We all sat down wondering why I had scheduled this in the morning and not over a bottle of wine like my previous interviews. It didn’t take long before the hot coffee was poured and the excitement over their grandest venture bubbled out. They were like two school girls, giddy from lack of sleep and trying to finish each other’s stories, then pausing to reflect the sincere compliments coming from each other. I don’t claim to be an art critic or a food critic, so I’ll let them explain the nuances, artistic integrity and story behind a show of 1000 moments. It’s called 24/7 and it can be found at West Chester University.

Describe the concept of 24/7.
Darcie: The concept came as a collaboration, to work together, and we decided our work is very reflective of cities. Cities, right?
Rhoda: Yes.
Darcie: Then one night I was thinking about it and we decided we were going to do 24 hours in a city. I was thinking about a book, A Day in the Life of America. It was written in the ‘80s and they had 200 photojournalists from across the United States for a 24-hour period. We thought we could do it, but then I googled 24 and what came up was 24/7 so that is how it all began. The inspiration being imitation, that art is imitation but taking it into our own mediums.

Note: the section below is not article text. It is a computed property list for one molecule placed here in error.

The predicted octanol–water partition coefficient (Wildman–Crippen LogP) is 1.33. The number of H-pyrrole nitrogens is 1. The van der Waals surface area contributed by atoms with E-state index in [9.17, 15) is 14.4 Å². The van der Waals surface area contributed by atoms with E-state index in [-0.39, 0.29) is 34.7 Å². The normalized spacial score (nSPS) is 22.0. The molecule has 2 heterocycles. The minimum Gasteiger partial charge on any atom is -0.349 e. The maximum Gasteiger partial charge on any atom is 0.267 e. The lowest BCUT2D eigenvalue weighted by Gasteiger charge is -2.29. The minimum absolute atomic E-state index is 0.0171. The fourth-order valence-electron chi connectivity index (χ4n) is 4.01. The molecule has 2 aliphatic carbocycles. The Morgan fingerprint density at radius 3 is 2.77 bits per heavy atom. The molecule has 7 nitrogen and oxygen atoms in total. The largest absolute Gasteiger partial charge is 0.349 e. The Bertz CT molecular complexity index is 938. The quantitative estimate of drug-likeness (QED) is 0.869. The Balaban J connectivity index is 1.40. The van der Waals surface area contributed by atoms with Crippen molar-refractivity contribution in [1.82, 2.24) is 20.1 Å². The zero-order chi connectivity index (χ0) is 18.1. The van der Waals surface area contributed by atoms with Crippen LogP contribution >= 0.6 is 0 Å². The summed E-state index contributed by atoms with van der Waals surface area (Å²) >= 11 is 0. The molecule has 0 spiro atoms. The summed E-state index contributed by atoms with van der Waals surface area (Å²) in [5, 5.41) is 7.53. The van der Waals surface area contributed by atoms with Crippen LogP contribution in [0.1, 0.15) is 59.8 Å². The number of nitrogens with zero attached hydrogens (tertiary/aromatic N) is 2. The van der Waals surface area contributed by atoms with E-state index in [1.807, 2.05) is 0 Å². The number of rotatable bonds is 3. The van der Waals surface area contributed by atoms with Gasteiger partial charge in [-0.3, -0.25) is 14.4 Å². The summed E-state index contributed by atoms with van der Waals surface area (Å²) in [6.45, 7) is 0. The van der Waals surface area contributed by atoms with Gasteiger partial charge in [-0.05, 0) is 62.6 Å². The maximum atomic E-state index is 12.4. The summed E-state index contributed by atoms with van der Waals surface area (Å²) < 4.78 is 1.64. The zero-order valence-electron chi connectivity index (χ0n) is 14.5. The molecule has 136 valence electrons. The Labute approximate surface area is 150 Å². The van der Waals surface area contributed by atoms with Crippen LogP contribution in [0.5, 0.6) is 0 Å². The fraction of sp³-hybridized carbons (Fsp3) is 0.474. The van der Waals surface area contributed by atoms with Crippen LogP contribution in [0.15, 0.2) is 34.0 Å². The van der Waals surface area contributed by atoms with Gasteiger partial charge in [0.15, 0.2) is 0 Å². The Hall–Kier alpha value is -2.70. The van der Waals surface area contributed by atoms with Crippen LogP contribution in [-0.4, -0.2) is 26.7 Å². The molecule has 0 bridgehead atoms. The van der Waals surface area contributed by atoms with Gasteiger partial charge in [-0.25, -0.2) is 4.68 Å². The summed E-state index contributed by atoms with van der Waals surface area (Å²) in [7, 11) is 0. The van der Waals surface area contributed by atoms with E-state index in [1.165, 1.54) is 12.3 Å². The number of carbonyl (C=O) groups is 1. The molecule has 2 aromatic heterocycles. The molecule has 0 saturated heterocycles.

How did you choose your cities?
Darcie: This took some long discussions.
Rhoda: All were easy except one.
Darcie: The I-95 corridor and how we could get there. So, locally by train and driving (laughter).
Rhoda: Darcie wanted Trenton.
Darcie: Yes I did, and Rhoda wanted Pittsburgh.
When did you start working on this project?